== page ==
Pulse on Privacy with Ever-growing Regulations  
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Pulse on Privacy with Ever-growing Regulations  

What’s happening?

Consumer online privacy awareness continues to heighten as users want to know how companies collect, use, and share their data. Across the U.S., data privacy is becoming increasingly relevant as states continue to propose and pass privacy legislation. A handful of states are considering privacy legislation, while California, Colorado, Connecticut, Utah, and Virginia have already passed state-specific consumer data privacy legislation. Each of these states have their own unique privacy acts, but all of them have one core strategy in mind: protecting consumer online data. More information regarding each state’s legislation can be found here

Although only some states have passed privacy legislation at the state level, the Federal Trade Commission (FTC) enforces privacy policy at the federal level. The FTC ensures companies are complying with their promise of protecting consumer data and will take law enforcement action if a company were to be unfair and deceptive in their acts or practices. 

Want to keep track of the on-going progress? Stay up to date with the latest U.S. State Privacy Legislation 

What’s next?

In healthcare marketing, many are familiar with the term HIPPA (Health Insurance Portability and Accountability Act). HIPPA protects the privacy and security of individual health information. Protected health information (PHI) includes medical records, lab reports, hospital bills, along with any information relating to an individual’s past, present, or future physical or mental health. There are limits and conditions to what can be used or disclosed for marketing purposes without the individual’s authorization. The authorization needs to be clear and state specifically how their data will be shared, and why it is being shared. Even after completing a HIPPA authorization, the FTC plays a role to ensure that all elements do not create a misleading impression.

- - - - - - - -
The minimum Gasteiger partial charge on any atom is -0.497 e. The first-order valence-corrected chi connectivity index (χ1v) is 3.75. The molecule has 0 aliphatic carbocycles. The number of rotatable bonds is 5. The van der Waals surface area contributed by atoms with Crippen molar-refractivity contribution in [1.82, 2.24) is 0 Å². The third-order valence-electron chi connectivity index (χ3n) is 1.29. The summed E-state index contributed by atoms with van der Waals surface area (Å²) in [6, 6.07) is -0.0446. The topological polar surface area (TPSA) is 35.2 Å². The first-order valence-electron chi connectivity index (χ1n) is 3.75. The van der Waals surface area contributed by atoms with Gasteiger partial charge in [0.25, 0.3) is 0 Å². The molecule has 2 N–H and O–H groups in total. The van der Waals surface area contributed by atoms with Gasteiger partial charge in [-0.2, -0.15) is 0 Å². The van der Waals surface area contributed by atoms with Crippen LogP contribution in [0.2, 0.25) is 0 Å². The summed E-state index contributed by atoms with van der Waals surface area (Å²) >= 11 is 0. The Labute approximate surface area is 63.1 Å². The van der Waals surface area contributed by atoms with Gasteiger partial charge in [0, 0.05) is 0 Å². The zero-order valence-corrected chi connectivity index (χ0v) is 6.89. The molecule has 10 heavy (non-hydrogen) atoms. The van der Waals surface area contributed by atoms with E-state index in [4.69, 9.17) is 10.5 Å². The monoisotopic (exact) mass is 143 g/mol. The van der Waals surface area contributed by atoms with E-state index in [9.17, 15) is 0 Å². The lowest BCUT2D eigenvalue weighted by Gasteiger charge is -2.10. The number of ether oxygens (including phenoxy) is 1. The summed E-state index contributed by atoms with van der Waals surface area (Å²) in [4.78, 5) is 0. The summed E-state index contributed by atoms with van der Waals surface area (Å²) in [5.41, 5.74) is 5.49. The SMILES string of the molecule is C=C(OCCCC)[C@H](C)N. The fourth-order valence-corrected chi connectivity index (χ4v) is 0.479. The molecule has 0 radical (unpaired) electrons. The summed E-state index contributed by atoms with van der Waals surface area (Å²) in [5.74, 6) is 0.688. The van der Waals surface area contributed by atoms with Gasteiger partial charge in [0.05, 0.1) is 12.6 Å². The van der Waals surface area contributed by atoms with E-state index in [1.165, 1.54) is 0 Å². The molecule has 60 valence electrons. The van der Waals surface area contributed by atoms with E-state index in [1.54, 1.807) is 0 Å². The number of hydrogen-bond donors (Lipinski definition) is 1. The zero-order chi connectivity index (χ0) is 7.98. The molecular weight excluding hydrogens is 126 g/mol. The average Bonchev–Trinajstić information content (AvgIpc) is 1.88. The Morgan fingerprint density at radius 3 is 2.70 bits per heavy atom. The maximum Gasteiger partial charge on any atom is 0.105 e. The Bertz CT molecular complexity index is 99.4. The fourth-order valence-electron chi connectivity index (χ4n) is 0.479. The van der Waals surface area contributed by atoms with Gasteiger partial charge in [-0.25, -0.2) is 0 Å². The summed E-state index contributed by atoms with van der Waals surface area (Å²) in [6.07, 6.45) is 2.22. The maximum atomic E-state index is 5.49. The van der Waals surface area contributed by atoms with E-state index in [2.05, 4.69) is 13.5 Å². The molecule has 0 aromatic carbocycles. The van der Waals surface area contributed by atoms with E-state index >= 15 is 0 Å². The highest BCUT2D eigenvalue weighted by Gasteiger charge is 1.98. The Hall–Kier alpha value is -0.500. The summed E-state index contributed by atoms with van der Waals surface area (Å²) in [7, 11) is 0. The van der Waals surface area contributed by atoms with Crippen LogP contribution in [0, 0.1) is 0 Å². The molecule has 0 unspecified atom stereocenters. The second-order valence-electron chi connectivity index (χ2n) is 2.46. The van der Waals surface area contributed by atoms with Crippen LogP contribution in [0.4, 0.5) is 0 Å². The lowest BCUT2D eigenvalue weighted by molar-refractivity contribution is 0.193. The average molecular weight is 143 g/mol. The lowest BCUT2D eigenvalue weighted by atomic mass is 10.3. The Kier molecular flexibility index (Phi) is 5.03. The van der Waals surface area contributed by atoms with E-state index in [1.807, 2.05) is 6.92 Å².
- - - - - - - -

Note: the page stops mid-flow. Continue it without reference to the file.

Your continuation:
As privacy legislation and policies become more widespread, and consumers continue to opt-out of data collection, marketers are challenged more than ever with how to target and reach users. At Butler/Till we are connecting with our existing data partners to understand their approach and efforts to align with these privacy changes, as well as reach out to new vendors who have already adopted holistic attribution and cookie-less targeting. When reaching out to new vendors, we may consider including privacy-specific questions to understand their current and future practices. For instance, what steps are they taking to align with current and future privacy regulations? Also, are they transparent to users in the collection, use and sharing of the data?  

Consumer privacy will continue to be top of mind for all—and it is our role to ensure we are not only complying with all privacy rules and regulations, but still creating meaningful connections and driving real business results for our clients, too. 

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